Opioid-induced tolerance and dependence in mice is modulated by the distance between pharmacophores in a bivalent ligand series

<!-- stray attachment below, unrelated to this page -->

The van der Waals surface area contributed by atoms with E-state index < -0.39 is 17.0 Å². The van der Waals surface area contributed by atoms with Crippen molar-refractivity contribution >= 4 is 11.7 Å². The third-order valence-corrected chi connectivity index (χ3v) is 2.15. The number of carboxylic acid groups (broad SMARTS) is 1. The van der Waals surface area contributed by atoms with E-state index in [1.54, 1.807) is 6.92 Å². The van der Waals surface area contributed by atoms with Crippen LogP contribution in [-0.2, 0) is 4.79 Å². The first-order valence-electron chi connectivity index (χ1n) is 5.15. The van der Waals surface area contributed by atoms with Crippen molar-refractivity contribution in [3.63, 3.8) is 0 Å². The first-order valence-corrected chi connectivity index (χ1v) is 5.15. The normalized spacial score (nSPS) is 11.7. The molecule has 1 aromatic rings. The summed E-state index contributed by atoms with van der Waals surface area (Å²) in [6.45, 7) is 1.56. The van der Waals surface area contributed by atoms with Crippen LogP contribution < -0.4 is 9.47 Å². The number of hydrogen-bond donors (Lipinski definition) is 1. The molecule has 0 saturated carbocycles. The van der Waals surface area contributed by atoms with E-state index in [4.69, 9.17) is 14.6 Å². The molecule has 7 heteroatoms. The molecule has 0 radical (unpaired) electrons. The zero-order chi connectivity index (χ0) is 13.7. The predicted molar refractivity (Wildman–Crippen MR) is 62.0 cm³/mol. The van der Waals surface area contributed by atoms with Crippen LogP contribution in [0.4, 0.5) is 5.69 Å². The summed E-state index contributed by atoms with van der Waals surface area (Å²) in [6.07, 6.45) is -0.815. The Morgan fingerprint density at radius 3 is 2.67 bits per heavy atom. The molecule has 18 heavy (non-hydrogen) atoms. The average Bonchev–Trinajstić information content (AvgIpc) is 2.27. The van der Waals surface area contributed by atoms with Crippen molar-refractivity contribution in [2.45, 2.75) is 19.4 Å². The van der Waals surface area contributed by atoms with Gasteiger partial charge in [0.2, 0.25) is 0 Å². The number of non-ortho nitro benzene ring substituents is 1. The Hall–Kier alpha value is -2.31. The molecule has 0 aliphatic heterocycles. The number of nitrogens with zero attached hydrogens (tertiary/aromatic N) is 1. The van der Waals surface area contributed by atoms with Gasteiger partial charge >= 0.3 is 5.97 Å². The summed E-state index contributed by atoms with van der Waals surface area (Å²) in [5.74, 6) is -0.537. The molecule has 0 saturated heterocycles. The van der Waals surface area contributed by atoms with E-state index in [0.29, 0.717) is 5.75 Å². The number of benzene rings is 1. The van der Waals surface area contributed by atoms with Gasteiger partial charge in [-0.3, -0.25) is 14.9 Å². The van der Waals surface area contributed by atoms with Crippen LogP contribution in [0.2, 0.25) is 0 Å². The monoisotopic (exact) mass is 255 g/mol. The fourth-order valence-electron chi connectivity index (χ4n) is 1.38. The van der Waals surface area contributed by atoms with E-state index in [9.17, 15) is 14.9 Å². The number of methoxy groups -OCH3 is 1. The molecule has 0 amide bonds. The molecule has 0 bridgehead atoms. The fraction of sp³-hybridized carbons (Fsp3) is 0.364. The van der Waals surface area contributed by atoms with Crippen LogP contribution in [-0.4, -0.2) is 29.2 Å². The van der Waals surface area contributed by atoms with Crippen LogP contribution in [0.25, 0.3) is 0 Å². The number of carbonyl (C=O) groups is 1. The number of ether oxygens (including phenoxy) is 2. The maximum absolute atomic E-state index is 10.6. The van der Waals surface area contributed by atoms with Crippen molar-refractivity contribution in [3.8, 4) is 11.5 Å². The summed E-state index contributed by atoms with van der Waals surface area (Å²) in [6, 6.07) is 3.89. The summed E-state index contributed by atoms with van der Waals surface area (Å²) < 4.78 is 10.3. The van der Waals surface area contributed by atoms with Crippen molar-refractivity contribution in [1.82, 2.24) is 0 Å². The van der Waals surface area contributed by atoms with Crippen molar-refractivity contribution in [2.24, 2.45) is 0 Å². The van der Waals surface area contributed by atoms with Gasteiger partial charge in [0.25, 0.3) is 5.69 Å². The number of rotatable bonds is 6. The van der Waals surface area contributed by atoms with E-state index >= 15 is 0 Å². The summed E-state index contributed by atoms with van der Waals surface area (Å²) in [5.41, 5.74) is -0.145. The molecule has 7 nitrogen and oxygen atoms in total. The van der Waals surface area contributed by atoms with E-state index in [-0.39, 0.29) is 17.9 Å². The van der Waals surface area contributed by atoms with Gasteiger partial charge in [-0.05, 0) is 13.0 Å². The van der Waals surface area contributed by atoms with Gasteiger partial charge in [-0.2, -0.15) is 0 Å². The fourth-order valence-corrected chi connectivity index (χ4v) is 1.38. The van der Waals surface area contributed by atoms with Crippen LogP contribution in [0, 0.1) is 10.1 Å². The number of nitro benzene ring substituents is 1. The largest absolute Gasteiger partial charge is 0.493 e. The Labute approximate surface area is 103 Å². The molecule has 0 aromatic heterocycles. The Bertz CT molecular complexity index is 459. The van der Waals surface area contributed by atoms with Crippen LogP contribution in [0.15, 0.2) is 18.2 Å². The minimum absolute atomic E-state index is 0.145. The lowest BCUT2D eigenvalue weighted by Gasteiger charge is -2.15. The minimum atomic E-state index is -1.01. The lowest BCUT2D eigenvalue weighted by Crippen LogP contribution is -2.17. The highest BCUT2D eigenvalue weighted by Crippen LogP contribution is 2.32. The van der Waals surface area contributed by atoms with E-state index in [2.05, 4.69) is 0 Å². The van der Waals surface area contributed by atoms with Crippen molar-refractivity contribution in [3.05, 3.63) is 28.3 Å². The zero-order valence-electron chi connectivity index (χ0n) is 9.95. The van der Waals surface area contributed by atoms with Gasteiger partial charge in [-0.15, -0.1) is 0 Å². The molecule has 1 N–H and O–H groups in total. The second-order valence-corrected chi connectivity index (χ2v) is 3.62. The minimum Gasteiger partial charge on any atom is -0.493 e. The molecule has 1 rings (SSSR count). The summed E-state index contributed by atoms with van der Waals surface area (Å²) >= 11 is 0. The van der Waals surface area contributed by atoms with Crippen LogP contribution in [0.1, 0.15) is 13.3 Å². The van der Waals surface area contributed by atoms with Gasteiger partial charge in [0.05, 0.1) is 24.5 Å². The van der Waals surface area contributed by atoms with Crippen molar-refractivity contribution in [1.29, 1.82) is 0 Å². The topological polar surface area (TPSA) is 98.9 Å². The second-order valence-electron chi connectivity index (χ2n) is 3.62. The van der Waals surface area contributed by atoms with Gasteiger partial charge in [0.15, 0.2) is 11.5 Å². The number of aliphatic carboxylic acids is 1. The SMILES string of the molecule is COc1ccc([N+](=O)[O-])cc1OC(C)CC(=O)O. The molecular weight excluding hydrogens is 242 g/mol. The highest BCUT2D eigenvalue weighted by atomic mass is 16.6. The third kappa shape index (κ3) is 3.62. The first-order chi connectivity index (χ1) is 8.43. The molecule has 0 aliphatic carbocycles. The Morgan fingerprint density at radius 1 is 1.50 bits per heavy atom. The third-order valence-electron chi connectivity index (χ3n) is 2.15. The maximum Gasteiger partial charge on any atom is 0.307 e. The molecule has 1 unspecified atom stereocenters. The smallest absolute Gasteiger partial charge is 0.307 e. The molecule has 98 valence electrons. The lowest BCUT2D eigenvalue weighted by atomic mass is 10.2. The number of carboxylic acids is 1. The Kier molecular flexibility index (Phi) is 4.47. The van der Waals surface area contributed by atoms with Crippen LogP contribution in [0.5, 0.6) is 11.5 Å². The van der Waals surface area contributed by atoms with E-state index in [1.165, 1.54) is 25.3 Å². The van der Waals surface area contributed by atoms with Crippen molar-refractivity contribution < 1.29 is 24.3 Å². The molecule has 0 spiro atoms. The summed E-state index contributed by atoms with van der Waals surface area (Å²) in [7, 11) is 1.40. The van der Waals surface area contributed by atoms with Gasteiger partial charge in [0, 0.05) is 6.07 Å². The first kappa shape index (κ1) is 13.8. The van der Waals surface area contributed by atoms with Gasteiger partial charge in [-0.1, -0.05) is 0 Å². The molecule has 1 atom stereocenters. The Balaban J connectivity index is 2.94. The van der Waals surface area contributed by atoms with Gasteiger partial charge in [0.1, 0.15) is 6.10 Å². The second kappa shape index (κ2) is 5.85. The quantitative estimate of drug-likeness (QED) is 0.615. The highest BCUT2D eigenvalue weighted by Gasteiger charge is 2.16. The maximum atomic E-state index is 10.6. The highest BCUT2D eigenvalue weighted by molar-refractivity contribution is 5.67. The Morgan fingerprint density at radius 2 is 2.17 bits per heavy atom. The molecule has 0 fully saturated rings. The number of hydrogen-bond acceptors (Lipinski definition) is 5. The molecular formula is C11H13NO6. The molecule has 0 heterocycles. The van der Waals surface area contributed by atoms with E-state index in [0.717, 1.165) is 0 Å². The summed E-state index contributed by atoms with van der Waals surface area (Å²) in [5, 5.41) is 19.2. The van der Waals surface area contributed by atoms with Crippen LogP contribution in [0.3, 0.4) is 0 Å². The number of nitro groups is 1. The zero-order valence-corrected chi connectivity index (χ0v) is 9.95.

Given the mounting evidence for involvement of δ opioid receptors in the tolerance and physical dependence of μ opioid receptor agonists, we have investigated the possible physical interaction between μ and δ opioid receptors by using bivalent ligands. Based on reports of suppression of antinociceptive tolerance by the δ antagonist naltrindole (NTI), bivalent ligands [μ-δ agonist-antagonist (MDAN) series] that contain different length spacers, and pharmacophores derived from NTI and the μ agonist oxymorphone, have been synthesized and evaluated by intracerebroventricular (i.c.v.) administration in the tail-flick test in mice. In acute i.c.v. studies, the bivalent ligands functioned as agonists with potencies ranging from 1.6- to 45-fold greater than morphine. In contrast, the monovalent μ agonist analogues were substantially more potent than the MDAN congeners and were essentially equipotent with one another and oxymorphone. Pretreatment with NTI decreased the ED50 values for MDAN-19 to a greater degree than for MDAN-16 but had no effect on MDAN-21. Chronic i.c.v. studies revealed that MDAN ligands whose spacer was 16 atoms or longer produced less dependence than either morphine or μ monovalent control MA-19. On the other hand, both physical dependence and tolerance were suppressed at MDAN spacer lengths of 19 atoms or greater. These data suggest that physical interaction between the μ and δ opioid receptors modulates μ-mediated tolerance and dependence. Because MDAN-21 was found to be 50-fold more potent than morphine by the i.v. route (i.v.), it offers a previously uncharacterized approach for the development of analgesics devoid of tolerance and dependence.